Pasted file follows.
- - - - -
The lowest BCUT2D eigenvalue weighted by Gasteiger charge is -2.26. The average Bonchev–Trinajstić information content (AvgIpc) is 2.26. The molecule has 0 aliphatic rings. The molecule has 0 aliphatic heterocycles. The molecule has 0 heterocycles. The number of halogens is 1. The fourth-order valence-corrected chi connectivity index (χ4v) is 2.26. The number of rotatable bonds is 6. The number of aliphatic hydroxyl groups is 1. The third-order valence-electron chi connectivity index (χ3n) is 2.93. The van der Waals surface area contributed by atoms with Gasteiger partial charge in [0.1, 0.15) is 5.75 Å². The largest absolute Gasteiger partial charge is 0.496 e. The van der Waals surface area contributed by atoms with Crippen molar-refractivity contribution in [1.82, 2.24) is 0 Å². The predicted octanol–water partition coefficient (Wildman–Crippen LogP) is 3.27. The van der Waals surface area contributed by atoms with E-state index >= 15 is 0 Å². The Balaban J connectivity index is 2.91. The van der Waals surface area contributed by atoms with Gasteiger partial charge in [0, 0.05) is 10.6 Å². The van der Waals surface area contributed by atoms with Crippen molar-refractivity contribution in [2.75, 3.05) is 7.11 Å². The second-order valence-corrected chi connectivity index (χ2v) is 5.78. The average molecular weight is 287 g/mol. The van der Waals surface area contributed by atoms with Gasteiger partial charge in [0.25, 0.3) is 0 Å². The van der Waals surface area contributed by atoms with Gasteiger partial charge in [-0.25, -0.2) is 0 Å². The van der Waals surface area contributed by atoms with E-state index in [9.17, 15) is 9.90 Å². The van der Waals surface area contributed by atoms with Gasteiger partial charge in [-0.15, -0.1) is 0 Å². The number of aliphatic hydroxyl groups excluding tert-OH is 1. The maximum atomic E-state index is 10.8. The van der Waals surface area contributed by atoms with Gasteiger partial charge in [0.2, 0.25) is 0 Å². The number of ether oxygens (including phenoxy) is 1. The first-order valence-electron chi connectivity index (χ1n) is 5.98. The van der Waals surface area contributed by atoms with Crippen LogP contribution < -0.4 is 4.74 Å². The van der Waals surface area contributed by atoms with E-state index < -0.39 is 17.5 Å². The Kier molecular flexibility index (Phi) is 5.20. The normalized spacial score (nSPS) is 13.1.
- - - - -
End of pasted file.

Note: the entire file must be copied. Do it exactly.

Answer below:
The lowest BCUT2D eigenvalue weighted by Gasteiger charge is -2.26. The average Bonchev–Trinajstić information content (AvgIpc) is 2.26. The molecule has 0 aliphatic rings. The molecule has 0 aliphatic heterocycles. The molecule has 0 heterocycles. The number of halogens is 1. The fourth-order valence-corrected chi connectivity index (χ4v) is 2.26. The number of rotatable bonds is 6. The number of aliphatic hydroxyl groups is 1. The third-order valence-electron chi connectivity index (χ3n) is 2.93. The van der Waals surface area contributed by atoms with Gasteiger partial charge in [0.1, 0.15) is 5.75 Å². The largest absolute Gasteiger partial charge is 0.496 e. The van der Waals surface area contributed by atoms with Crippen molar-refractivity contribution in [1.82, 2.24) is 0 Å². The predicted octanol–water partition coefficient (Wildman–Crippen LogP) is 3.27. The van der Waals surface area contributed by atoms with E-state index >= 15 is 0 Å². The Balaban J connectivity index is 2.91. The van der Waals surface area contributed by atoms with Gasteiger partial charge in [0, 0.05) is 10.6 Å². The van der Waals surface area contributed by atoms with Crippen molar-refractivity contribution in [2.75, 3.05) is 7.11 Å². The second-order valence-corrected chi connectivity index (χ2v) is 5.78. The average molecular weight is 287 g/mol. The van der Waals surface area contributed by atoms with Gasteiger partial charge in [0.25, 0.3) is 0 Å². The van der Waals surface area contributed by atoms with Gasteiger partial charge in [-0.25, -0.2) is 0 Å². The van der Waals surface area contributed by atoms with E-state index in [9.17, 15) is 9.90 Å². The van der Waals surface area contributed by atoms with Gasteiger partial charge in [-0.15, -0.1) is 0 Å². The number of aliphatic hydroxyl groups excluding tert-OH is 1. The maximum atomic E-state index is 10.8. The van der Waals surface area contributed by atoms with Gasteiger partial charge in [0.2, 0.25) is 0 Å². The number of ether oxygens (including phenoxy) is 1. The first-order valence-electron chi connectivity index (χ1n) is 5.98. The van der Waals surface area contributed by atoms with Crippen LogP contribution < -0.4 is 4.74 Å². The van der Waals surface area contributed by atoms with E-state index < -0.39 is 17.5 Å². The Kier molecular flexibility index (Phi) is 5.20. The normalized spacial score (nSPS) is 13.1.